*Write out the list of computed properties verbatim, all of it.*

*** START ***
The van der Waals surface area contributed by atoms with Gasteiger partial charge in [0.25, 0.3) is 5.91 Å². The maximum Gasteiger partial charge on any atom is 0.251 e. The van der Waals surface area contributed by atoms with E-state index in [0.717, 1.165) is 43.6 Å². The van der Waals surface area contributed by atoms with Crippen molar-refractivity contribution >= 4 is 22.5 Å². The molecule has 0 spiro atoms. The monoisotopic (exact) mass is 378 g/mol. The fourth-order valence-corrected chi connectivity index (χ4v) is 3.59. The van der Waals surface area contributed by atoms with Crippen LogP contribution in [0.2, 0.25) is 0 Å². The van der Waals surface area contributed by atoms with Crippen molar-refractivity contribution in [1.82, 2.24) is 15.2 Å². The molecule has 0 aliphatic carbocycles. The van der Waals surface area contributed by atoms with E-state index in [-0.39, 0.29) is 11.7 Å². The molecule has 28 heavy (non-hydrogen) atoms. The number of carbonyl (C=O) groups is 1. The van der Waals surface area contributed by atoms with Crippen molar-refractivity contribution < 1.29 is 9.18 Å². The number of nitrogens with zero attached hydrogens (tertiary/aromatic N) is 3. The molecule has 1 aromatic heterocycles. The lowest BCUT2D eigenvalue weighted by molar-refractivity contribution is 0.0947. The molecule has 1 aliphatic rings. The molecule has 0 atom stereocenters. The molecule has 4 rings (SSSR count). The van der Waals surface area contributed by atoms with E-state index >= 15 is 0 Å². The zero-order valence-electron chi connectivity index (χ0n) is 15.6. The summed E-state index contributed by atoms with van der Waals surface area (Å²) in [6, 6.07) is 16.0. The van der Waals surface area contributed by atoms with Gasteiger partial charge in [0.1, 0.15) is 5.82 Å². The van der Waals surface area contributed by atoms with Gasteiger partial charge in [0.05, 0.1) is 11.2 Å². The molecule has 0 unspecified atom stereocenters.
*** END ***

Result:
The van der Waals surface area contributed by atoms with Gasteiger partial charge in [0.25, 0.3) is 5.91 Å². The maximum Gasteiger partial charge on any atom is 0.251 e. The van der Waals surface area contributed by atoms with E-state index in [0.717, 1.165) is 43.6 Å². The van der Waals surface area contributed by atoms with Crippen molar-refractivity contribution >= 4 is 22.5 Å². The molecule has 0 spiro atoms. The monoisotopic (exact) mass is 378 g/mol. The fourth-order valence-corrected chi connectivity index (χ4v) is 3.59. The van der Waals surface area contributed by atoms with Crippen LogP contribution in [0.2, 0.25) is 0 Å². The van der Waals surface area contributed by atoms with Crippen molar-refractivity contribution in [1.82, 2.24) is 15.2 Å². The molecule has 0 aliphatic carbocycles. The van der Waals surface area contributed by atoms with E-state index in [-0.39, 0.29) is 11.7 Å². The molecule has 28 heavy (non-hydrogen) atoms. The number of carbonyl (C=O) groups is 1. The van der Waals surface area contributed by atoms with Crippen molar-refractivity contribution < 1.29 is 9.18 Å². The number of nitrogens with zero attached hydrogens (tertiary/aromatic N) is 3. The molecule has 1 aromatic heterocycles. The lowest BCUT2D eigenvalue weighted by molar-refractivity contribution is 0.0947. The molecule has 1 aliphatic rings. The molecule has 0 atom stereocenters. The molecule has 4 rings (SSSR count). The van der Waals surface area contributed by atoms with E-state index >= 15 is 0 Å². The zero-order valence-electron chi connectivity index (χ0n) is 15.6. The summed E-state index contributed by atoms with van der Waals surface area (Å²) in [6, 6.07) is 16.0. The van der Waals surface area contributed by atoms with Gasteiger partial charge in [0.1, 0.15) is 5.82 Å². The van der Waals surface area contributed by atoms with Gasteiger partial charge in [0.05, 0.1) is 11.2 Å². The molecule has 0 unspecified atom stereocenters.